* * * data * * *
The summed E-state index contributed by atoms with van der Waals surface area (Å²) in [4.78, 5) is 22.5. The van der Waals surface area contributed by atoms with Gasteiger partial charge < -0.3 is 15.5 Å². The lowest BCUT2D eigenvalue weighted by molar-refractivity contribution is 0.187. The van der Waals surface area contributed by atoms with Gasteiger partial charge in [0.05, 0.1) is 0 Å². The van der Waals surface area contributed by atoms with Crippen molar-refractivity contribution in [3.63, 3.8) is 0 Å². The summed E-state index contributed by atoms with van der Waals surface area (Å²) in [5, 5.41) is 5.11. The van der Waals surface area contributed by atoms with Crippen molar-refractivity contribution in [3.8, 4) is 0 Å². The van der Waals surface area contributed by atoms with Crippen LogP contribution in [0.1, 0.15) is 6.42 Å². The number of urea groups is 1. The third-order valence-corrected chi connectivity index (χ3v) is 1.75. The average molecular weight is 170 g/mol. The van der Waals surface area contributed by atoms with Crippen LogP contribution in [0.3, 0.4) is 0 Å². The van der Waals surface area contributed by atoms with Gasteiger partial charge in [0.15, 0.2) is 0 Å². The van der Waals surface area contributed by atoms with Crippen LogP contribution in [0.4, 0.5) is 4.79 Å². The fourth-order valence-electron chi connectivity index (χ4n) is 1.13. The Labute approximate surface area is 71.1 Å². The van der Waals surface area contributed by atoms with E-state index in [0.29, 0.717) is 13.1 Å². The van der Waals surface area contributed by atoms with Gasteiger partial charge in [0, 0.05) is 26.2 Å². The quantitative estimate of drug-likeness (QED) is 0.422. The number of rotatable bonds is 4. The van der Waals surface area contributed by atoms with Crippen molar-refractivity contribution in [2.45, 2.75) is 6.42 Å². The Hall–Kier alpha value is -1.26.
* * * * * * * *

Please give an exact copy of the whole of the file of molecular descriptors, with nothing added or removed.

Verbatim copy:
The summed E-state index contributed by atoms with van der Waals surface area (Å²) in [4.78, 5) is 22.5. The van der Waals surface area contributed by atoms with Gasteiger partial charge < -0.3 is 15.5 Å². The lowest BCUT2D eigenvalue weighted by molar-refractivity contribution is 0.187. The van der Waals surface area contributed by atoms with Gasteiger partial charge in [0.05, 0.1) is 0 Å². The van der Waals surface area contributed by atoms with Crippen molar-refractivity contribution in [3.63, 3.8) is 0 Å². The summed E-state index contributed by atoms with van der Waals surface area (Å²) in [5, 5.41) is 5.11. The van der Waals surface area contributed by atoms with Crippen molar-refractivity contribution in [3.8, 4) is 0 Å². The van der Waals surface area contributed by atoms with Crippen LogP contribution in [0.1, 0.15) is 6.42 Å². The number of urea groups is 1. The third-order valence-corrected chi connectivity index (χ3v) is 1.75. The average molecular weight is 170 g/mol. The van der Waals surface area contributed by atoms with Crippen LogP contribution in [0.3, 0.4) is 0 Å². The van der Waals surface area contributed by atoms with Gasteiger partial charge in [0.15, 0.2) is 0 Å². The van der Waals surface area contributed by atoms with Crippen LogP contribution in [0.4, 0.5) is 4.79 Å². The fourth-order valence-electron chi connectivity index (χ4n) is 1.13. The Labute approximate surface area is 71.1 Å². The van der Waals surface area contributed by atoms with E-state index in [0.29, 0.717) is 13.1 Å². The van der Waals surface area contributed by atoms with Gasteiger partial charge in [0, 0.05) is 26.2 Å². The quantitative estimate of drug-likeness (QED) is 0.422. The number of rotatable bonds is 4. The van der Waals surface area contributed by atoms with Crippen molar-refractivity contribution in [2.45, 2.75) is 6.42 Å². The Hall–Kier alpha value is -1.26.